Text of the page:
What do you know about We the people‘s poster?
Everybody knows Banksy. Some people might never have heard of Banksy’s name, but they probably had already shared or liked one of his arts. I can go even further saying those people might not even know that art was a graffiti. Yes, a lot of people might have liked and shared Banksy’s arts thinking it was only a nice internet political drawing.
Do you remember seeing a beautiful drawing of a girl with a red heart-shaped balloon? You might have seen it on a tattoo, a lot of people have it. It is Banksy’s and it is a graffiti, not only a beautiful internet drawing.
You may think I’m about to say that Banksy is the artist behind We the People posters. No, he is not, but they might be related, though.
I didn’t remember who he was until just after the historic Women’s March here in Washington-DC, even though I knew him and his art for a long time. I just haven’t connected the dots.
I knew him from Banksy’s Exit through the gift shop documentary released back in 2010. Banksy’s movie is about himself, street art, activism and several other street artists (It’s a great movie about street art, you should watch it!!).
We the people was a crowdfunding campaign created by the Amplifier Foundation to print and distribute Shepard Fairey, Ernesto Yerena, and Jessica Sabogal’s images on a large scale for Trump’s Inauguration Day to “flood Washington, DC with NEW symbols of hope” against intolerance, fear, and hate. I didn’t go to the Inauguration, I went to Women’s March instead and it was filled with We the People posters everywhere.
“I think art can wake people up because when an image resonates emotionally we want to get to the bottom of it. And art really helps people feel things that then they talk about.” (Shepard Fairey).
Something is crystal clear here: graffiti, or street art, is not vandalism. You could say “pichação” (which is not the same as graffiti) is vandalism. However we could debate on it since its in a grey blurred area between a simple act of vandalism and a cry for freedom of speech and manifestation.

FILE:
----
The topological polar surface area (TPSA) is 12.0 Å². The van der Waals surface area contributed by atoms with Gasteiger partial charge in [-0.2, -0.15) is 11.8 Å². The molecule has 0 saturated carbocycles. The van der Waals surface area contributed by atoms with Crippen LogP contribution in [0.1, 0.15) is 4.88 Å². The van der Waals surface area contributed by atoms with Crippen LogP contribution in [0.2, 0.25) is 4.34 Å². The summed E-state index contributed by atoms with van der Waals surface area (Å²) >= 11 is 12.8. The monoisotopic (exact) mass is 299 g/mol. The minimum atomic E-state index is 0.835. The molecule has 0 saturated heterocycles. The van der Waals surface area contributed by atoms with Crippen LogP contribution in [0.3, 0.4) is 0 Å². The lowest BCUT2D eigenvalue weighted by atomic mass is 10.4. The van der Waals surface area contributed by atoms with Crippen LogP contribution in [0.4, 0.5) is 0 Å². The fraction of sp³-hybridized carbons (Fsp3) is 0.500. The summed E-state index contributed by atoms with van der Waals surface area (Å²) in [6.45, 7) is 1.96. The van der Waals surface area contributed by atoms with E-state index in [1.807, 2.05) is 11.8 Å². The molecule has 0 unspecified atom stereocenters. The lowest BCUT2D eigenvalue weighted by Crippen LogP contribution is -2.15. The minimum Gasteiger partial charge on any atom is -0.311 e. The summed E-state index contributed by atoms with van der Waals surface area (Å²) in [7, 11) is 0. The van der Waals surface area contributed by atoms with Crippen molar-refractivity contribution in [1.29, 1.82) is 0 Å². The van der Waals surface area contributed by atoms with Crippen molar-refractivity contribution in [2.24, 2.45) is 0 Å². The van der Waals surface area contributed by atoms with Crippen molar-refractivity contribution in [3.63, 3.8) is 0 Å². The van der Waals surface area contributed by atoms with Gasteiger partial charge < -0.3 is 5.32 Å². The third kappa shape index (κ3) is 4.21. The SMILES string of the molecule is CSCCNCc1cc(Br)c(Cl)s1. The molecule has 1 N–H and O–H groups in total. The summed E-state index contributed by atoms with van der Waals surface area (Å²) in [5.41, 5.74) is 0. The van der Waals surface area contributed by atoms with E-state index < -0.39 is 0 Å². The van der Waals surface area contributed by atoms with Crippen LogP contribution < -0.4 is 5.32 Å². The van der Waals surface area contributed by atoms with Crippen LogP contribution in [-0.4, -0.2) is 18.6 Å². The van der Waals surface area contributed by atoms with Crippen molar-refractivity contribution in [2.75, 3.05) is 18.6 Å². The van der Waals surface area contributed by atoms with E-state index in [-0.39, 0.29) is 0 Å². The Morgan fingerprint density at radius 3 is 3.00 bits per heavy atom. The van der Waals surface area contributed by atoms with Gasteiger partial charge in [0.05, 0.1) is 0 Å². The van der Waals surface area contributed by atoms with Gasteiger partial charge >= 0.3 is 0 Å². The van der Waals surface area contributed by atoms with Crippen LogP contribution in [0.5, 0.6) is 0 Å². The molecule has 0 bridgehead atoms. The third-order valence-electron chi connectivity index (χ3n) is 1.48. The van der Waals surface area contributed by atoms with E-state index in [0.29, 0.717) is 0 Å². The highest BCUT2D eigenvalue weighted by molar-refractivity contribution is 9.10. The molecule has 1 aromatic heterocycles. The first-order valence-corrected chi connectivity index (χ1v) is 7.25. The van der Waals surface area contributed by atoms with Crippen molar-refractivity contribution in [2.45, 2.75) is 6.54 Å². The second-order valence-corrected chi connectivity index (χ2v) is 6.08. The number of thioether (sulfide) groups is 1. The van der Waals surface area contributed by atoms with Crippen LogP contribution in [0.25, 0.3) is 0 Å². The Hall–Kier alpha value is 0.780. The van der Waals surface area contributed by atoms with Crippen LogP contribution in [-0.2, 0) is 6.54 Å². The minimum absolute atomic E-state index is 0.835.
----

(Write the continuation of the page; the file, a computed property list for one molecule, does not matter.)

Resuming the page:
So, the bottom line is: graffiti might be the most democratic way of raising awareness about social and political issues through art.
Graffiti might be seen as a defiance and a “rebellion against tyranny and oppression” according to the Preamble of Universal Declaration of Human Rights. Art and culture making its way to reach everybody, not only restricted to an elite in Museums or Art Galleries. It’s like Joshua Bell playing violin at L’Enfant Plaza Metro Station everyday, not only in a Concert Hall for U$ 100,00 a ticket.
Graffiti usually doesn’t ask for permission to express its freedom of speech, and, sometimes, it is used by street artists to questioning the oppressive establishment.
This is how deep the graffiti activism is as a Human Rights’ expression fighting for Human Rights.
Meanwhile, the recently elected São Paulo City mayor, João Dória, declared war on graffiti and painted grey, among other street arts, the largest graffiti wall in Latin America – like the world’s 3rd largest city doesn’t have more urgent issues to be addressed.
He’s done the same as Kassab did (São Paulo City mayor before Fernando Haddad’s mayorship). The Grey City, another great documentary, shows Kassab’s lost war on graffiti. You should watch it also!
Thus, in less than a week Dória already lost this war and was forced to change his mind. São Paulo City Hall will pay street artists to repaint the city. Dória spent tax payers’ money to paint a colorful city grey, and now is going to spend more money to paint a grey city colorful again.
History indeed repeats itself.
It seems there is an in between the lines hidden message here: color means diversity, plurality, tolerance, empathy, more Human Rights.
Think about it!